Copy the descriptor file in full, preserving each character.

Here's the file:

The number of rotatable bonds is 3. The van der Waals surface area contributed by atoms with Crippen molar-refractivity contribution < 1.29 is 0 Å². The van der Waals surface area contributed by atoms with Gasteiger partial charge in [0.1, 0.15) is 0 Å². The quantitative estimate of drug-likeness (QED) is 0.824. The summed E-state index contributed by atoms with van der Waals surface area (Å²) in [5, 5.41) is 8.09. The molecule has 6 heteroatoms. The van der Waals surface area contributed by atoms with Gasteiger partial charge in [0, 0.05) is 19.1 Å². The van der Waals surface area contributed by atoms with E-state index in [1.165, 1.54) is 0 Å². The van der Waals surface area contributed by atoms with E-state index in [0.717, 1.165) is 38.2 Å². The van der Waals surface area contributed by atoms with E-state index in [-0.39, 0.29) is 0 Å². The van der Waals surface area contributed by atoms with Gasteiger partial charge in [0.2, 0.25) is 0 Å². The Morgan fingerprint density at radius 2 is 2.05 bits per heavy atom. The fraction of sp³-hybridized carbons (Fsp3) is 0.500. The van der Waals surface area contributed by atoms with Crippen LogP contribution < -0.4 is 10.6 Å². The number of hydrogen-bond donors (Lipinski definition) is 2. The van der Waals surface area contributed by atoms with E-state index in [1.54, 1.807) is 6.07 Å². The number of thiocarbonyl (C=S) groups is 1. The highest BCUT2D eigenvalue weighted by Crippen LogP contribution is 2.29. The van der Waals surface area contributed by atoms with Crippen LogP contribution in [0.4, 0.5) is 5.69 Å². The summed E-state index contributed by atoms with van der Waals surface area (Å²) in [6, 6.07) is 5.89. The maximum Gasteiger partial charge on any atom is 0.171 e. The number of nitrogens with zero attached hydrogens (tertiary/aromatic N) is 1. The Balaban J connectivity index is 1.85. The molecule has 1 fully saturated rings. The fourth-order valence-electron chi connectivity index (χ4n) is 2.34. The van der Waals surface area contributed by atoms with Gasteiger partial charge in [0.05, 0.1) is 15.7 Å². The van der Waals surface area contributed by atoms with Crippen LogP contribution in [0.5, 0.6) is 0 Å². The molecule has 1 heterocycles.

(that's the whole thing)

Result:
The number of rotatable bonds is 3. The van der Waals surface area contributed by atoms with Crippen molar-refractivity contribution < 1.29 is 0 Å². The van der Waals surface area contributed by atoms with Gasteiger partial charge in [0.1, 0.15) is 0 Å². The quantitative estimate of drug-likeness (QED) is 0.824. The summed E-state index contributed by atoms with van der Waals surface area (Å²) in [5, 5.41) is 8.09. The molecule has 6 heteroatoms. The van der Waals surface area contributed by atoms with Gasteiger partial charge in [0, 0.05) is 19.1 Å². The van der Waals surface area contributed by atoms with E-state index in [1.165, 1.54) is 0 Å². The van der Waals surface area contributed by atoms with E-state index in [0.717, 1.165) is 38.2 Å². The van der Waals surface area contributed by atoms with E-state index in [-0.39, 0.29) is 0 Å². The van der Waals surface area contributed by atoms with Gasteiger partial charge in [0.2, 0.25) is 0 Å². The Morgan fingerprint density at radius 2 is 2.05 bits per heavy atom. The fraction of sp³-hybridized carbons (Fsp3) is 0.500. The van der Waals surface area contributed by atoms with Crippen LogP contribution < -0.4 is 10.6 Å². The number of hydrogen-bond donors (Lipinski definition) is 2. The van der Waals surface area contributed by atoms with E-state index in [1.54, 1.807) is 6.07 Å². The number of thiocarbonyl (C=S) groups is 1. The highest BCUT2D eigenvalue weighted by Crippen LogP contribution is 2.29. The van der Waals surface area contributed by atoms with Crippen LogP contribution in [0.4, 0.5) is 5.69 Å². The summed E-state index contributed by atoms with van der Waals surface area (Å²) in [6, 6.07) is 5.89. The maximum Gasteiger partial charge on any atom is 0.171 e. The number of nitrogens with zero attached hydrogens (tertiary/aromatic N) is 1. The Balaban J connectivity index is 1.85. The molecule has 1 fully saturated rings. The fourth-order valence-electron chi connectivity index (χ4n) is 2.34. The van der Waals surface area contributed by atoms with Gasteiger partial charge in [0.05, 0.1) is 15.7 Å². The van der Waals surface area contributed by atoms with Crippen LogP contribution in [0.5, 0.6) is 0 Å². The molecule has 1 heterocycles.